INDIANAPOLIS (WISH) –Postpartum depression is on the rise among new parents during the pandemic, according to a Harvard study. However, perinatal mood and anxiety disorders have long plagued new parents during pregnancy and the entire year after giving birth, even prior to the health crises.
“Depression and anxiety, those can occur in one and five to seven women and even one in 10 men,” said Birdie Gunyon Meyer, RN, MA, PMH-C, and the director of Certification for Postpartum Support International.
Meyer spent 43 years as a nurse for IU Health and has seen families suffering for decades, but said the pandemic has drastically increased the issue.
“We have support groups and before the pandemic, we had four virtual support groups a week for perinatal mood disorders. We now have 22 a week. We had to add them quickly and as soon as we would add one, they would fill up. And so we just keep getting more and more people each week into our 22 groups,” said Meyer.
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In the Harvard study, 6,894 women took part in the survey. About 31% reported anxiety and depression, 53% reported loneliness and 43% had PTSD related to COVID-19.
“There is isolation with having a baby without a pandemic. You feel all alone, you feel isolated, you can’t come and go as you please. But, with a pandemic – even more isolated,” said Meyer.
It’s not just moms suffering. According to Meyer, pre-pandemic an average of 21% of women and 10% of men experience some form of perinatal mood disorders.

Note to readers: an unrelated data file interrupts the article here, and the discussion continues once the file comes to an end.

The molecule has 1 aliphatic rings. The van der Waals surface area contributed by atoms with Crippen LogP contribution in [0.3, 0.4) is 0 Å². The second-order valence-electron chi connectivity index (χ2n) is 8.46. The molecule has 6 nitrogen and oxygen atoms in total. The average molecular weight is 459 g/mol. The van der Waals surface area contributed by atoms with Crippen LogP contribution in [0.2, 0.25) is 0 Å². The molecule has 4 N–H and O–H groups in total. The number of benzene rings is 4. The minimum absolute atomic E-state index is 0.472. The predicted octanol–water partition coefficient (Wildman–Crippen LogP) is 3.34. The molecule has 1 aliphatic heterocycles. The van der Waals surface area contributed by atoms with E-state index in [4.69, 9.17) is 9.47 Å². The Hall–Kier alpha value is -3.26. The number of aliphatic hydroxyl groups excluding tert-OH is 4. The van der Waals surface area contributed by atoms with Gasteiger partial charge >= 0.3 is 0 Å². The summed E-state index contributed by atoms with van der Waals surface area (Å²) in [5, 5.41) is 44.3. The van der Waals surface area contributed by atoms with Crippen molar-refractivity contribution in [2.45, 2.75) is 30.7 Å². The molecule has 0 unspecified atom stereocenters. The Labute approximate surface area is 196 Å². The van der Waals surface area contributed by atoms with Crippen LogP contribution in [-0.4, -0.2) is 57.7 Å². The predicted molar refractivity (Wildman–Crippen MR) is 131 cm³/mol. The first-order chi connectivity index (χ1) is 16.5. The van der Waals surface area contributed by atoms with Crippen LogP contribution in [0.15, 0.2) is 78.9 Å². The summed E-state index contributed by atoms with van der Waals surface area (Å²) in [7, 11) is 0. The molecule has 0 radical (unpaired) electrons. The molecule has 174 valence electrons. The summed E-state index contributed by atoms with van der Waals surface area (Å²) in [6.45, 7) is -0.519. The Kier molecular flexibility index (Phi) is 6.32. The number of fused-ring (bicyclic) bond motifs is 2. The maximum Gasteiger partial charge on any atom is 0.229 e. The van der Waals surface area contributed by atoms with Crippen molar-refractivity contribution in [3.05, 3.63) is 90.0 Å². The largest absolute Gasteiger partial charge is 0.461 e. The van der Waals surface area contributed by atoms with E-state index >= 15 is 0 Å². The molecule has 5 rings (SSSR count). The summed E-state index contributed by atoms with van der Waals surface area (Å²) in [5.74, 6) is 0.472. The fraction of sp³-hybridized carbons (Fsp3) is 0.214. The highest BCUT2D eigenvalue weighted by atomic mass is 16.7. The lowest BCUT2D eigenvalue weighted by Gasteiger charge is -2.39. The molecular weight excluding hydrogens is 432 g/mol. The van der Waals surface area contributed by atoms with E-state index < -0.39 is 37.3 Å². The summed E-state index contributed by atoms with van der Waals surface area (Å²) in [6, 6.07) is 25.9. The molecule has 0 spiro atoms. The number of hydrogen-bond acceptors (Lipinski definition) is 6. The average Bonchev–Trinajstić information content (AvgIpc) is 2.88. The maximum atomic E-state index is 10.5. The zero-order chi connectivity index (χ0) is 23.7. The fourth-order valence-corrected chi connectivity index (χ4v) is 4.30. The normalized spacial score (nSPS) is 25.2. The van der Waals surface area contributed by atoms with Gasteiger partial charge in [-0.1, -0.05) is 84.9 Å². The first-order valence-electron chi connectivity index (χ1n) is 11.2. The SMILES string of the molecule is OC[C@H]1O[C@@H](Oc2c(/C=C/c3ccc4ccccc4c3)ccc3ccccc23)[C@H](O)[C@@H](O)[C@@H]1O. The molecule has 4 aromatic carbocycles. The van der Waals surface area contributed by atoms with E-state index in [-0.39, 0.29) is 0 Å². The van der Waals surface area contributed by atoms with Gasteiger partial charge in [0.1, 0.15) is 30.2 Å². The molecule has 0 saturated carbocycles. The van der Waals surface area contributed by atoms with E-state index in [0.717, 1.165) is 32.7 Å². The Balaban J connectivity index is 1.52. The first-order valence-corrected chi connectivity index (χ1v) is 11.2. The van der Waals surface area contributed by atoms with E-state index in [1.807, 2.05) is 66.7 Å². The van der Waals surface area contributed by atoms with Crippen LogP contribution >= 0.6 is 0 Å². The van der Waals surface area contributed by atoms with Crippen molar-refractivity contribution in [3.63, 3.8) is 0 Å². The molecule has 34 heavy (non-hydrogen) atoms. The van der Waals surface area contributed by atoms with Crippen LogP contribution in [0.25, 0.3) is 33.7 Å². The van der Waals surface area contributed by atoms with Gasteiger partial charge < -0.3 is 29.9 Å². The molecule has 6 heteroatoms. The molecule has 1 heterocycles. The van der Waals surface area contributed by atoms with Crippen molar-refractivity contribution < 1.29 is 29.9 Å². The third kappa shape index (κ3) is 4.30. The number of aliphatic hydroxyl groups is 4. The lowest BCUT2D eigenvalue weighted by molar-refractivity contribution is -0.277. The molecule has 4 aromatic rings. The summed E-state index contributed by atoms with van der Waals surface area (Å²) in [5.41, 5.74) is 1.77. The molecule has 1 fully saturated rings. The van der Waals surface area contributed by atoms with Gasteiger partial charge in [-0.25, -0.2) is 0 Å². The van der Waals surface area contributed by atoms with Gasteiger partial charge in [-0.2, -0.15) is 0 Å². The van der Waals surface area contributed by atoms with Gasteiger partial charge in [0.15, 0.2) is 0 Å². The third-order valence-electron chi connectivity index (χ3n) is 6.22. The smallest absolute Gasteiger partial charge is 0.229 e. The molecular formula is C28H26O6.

“It can be during pregnancy or anytime in the first year postpartum and it can be depression or anxiety, or OCD with intrusive thoughts or PTSD with a traumatic birth,” said Meyer. “Not only crying but eating disturbances, sleeping disturbances typically with depression – oversleeping, overeating. Typically with anxiety, can’t fall asleep, can’t stay asleep – worry, worry, worry. No appetite, losing weight rapidly, also could be irritability and anger.”
In women, it can often look like the following symptoms:
- Eating or sleeping disturbances
- Anxiety constant
- Worrying Irritability
- Lack of joy in normal activities
- Suicidal thoughts
In men it can often look like the following symptoms:
- Sense of losing their partner
“With dads, it looks a little different, they are irritable, angry. They go to their man cave, they hide out. They come home later and later from work. They are irritable, they are angry, they feel left out,” said Meyer.
These conditions can occur anytime in someone’s life but are amplified and ramp up during pregnancy and the postpartum period. However, experts say new parents do not have to face these feelings alone.
“You are not alone. You are not to blame and with the proper help you will get better,” said Meyer.
She said therapy, support groups and medication can make a difference.
“You might need medication,” said Meyer. “Get rid of that shame. If you need medication, you need medication.”
People can reach out to the Indiana chapter of Postpartum Support International online. PSI also offers a 24-hour helpline at 800-944-4773. People in need can call or text “Help” to 800-944-4773 (EN) and text en Español to 971-203-7773.
“If you’re doing your basics of self-care, eating, sleeping, walking, asking for help. It gets better and with time it does get better,” said Meyer.
This is the fourth story in a series we’re calling “INside Story.” The rest of Hanna’s stories looking into the impact COVID-19 has had on pregnant women, new moms and their babies, even as the world begins to reopen will air each morning this week on News 8.